1. I didn't transfer the marmalade that I bought this morning at Glasgow Airport into our checked bag when we briefly retrieved it to clear U.S. customs; and
  2. Marmalade is considered either a gel or a liquid by the TSA.
To those who follow my writings, it won't be a surprise to learn that I dislike the TSA. I know their protocols well, and the annoyance of having to remove shoes and such has long since dissipated for me over the course of the hundreds of flights that I've taken.

In other words, what I dislike about the TSA is not simply that their screening slows me down. I'd accept that to achieve real security. What bothers me is that the TSA standards do not provide security.

Take the prohibition on gels and liquids, for instance. Everyone is allowed one quart-size bag containing gels and liquids in individual bottles of not more than 3 oz. each (250 mL for those outside of the U.S. Standard system of weights and measures, which today is basically everyone). Within this bag, apparently, and segregated into individual containers, whatever substances one might be bringing onto a plane are innocuous.

That'd be fine, except the bag of liquids will remain in my possession during the trip. So, what is the functional difference between my having a bag with four 3 oz. bottles of liquid and an empty 12 oz. bottle into which I combine them after screening, or a single 12 oz. bottle that I bring through? Nothing.

Situations like my marmalade add insult to injury. I bought that marmalade inside a secure area at Glasgow. If I didn't have to clear customs and enter the general population for re-screening before boarding my connection--in other words, if after customs there were a pathway for transfer passengers that just kept them inside the secure area--I would neither need to be rescreened nor could I possibly have obtained any dangerous substance in the U.S. upon my arrival.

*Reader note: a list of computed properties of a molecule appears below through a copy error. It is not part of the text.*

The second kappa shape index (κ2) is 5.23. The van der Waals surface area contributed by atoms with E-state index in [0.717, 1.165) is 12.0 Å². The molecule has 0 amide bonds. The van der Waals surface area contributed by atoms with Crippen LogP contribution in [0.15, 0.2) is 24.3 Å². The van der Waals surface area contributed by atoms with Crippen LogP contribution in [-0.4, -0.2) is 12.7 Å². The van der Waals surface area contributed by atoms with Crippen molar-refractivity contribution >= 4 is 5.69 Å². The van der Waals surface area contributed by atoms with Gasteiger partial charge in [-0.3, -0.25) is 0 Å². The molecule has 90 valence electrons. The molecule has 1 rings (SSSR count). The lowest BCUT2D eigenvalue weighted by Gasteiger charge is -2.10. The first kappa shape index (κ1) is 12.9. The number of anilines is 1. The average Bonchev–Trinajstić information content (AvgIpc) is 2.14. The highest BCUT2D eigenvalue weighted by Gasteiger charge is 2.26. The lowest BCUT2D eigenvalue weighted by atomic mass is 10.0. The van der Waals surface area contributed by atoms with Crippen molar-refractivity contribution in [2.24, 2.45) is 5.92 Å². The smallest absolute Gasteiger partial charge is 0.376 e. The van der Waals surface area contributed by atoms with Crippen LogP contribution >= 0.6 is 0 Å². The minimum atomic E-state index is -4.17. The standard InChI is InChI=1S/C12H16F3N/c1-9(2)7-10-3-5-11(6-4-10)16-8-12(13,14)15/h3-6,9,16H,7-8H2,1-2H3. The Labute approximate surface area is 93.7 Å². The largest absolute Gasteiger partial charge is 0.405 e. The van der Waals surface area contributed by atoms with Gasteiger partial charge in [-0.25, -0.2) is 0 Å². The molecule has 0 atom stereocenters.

This model would be cheaper (fewer screenings without duplication), and it would be safer (because I already went on a flight after getting through the foreign screening, so if I had bad intentions, why would I wait?). But TSA doesn't enforce such a model.

And so, after paying £3.50 (abut $6.00 USD) for my marmalade, I lost it. The world is not safer, but I am without my marmalade. And that is why I dislike the TSA.

Sunday, May 24, 2009

Rangers win!

In Scotland, the Rangers-Celtics rivalry is comparable to what America would recognize between the Yankees and Red Sox. It was therefore quite a big event today when the Rangers won a key game, defeating their rivals. Throughout Glasgow, blue-clad fans celebrated.

We had a busy day. Gwen commented that Glasgow isn't as much a tourist draw as Edinburgh. She's right, I think; on the other hand, Edinburgh is particularly appealing to tourists. To me, Glasgow is as much as destination as most places, definitely worth the trip.